Channel bank deposit

The eastern and western banks of the channel are markedly different in morphology, surficial sediments, and subsurface structure. For much of the survey area, the eastern channel bank is narrow and steep whereas the western bank is broad and gently sloping. A field of irregular sediment waves covers much of the western channel bank, whereas sediment waves are found within only a narrow strip along the eastern channel bank in the southern half of the area. Elsewhere the eastern channel margin deposits are comprised of sandy silt with no discernable bedforms and moderate to

Figure 5.12. Sun-illuminated image of the hull of a sunken ship (probably a Hudson River Sloop) found in the Hudson River during this study. Scale bar is 25 m long, and the small-scale pattern to the lower left of the hull outline is an artifact. A number of shipwrecks and other items of possible historical significance have been discovered as part of this mapping program, and suitable steps need to be taken to inventory, identify, and preserve these features.

Figure 5.12. Sun-illuminated image of the hull of a sunken ship (probably a Hudson River Sloop) found in the Hudson River during this study. Scale bar is 25 m long, and the small-scale pattern to the lower left of the hull outline is an artifact. A number of shipwrecks and other items of possible historical significance have been discovered as part of this mapping program, and suitable steps need to be taken to inventory, identify, and preserve these features.

low backscatter. Adjacent to Croton Point, a field of irregular pinnacles is found with prominent channel-parallel sediment wave trains developed on their southern side. These pinnacles appear to be erosional remnants of the eastern marginal flat deposits, or they may be built of debris of anthropogenic origin.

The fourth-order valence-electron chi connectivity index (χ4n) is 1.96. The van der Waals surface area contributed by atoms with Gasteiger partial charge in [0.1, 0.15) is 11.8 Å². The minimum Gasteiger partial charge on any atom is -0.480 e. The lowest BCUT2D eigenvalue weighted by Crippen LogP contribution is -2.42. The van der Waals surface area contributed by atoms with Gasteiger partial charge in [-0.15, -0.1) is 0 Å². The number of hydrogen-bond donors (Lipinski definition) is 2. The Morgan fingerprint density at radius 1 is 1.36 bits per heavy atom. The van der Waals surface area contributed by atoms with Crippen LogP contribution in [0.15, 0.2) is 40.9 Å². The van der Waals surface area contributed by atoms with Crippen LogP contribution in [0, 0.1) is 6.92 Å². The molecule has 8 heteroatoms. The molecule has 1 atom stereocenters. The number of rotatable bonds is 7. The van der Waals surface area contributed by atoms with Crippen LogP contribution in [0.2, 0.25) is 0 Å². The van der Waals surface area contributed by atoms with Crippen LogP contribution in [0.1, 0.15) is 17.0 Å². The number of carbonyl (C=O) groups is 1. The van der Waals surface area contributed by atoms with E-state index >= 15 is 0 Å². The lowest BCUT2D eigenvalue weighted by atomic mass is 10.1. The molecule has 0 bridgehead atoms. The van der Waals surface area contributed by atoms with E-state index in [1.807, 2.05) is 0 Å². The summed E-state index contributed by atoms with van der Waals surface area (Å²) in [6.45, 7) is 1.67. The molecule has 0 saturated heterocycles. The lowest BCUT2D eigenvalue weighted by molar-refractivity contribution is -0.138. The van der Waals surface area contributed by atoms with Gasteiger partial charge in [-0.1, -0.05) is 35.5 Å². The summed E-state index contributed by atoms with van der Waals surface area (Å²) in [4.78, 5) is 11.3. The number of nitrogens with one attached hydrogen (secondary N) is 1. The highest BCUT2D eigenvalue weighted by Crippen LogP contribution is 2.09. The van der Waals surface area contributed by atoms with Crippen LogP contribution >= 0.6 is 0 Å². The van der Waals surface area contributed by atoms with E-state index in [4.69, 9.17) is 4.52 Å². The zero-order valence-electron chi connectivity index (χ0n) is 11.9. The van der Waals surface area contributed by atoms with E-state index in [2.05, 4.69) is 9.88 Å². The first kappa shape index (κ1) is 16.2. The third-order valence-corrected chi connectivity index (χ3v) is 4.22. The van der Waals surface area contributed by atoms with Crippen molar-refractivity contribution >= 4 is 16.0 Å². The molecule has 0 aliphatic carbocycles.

The sub-bottom data reveal a distinct sediment package associated with each channel bank. Beneath the east channel bank, sediment layers typically are parallel to the riverbed, dipping west into the channel. In places, east bank sediments overlay channel deposits, possibly due to slumping along this channel wall. North of the channel bend, sediment layers can be traced uninterrupted from the western channel bank to beneath the axial deposits to form a nearly continuous depositional unit. South of the channelbend, these dipping sediment layers are truncated at the riverbed. At the channelbend a series of dipping layers, bounded by unconformities, document a history of prograding depositional layers terminated by erosional events. Channel bank deposits on both margins uncon-formably overlay the marginal flats deposits, indicating that the entire package of channel axis and channel bank sediments are younger than the marginal flats deposits.

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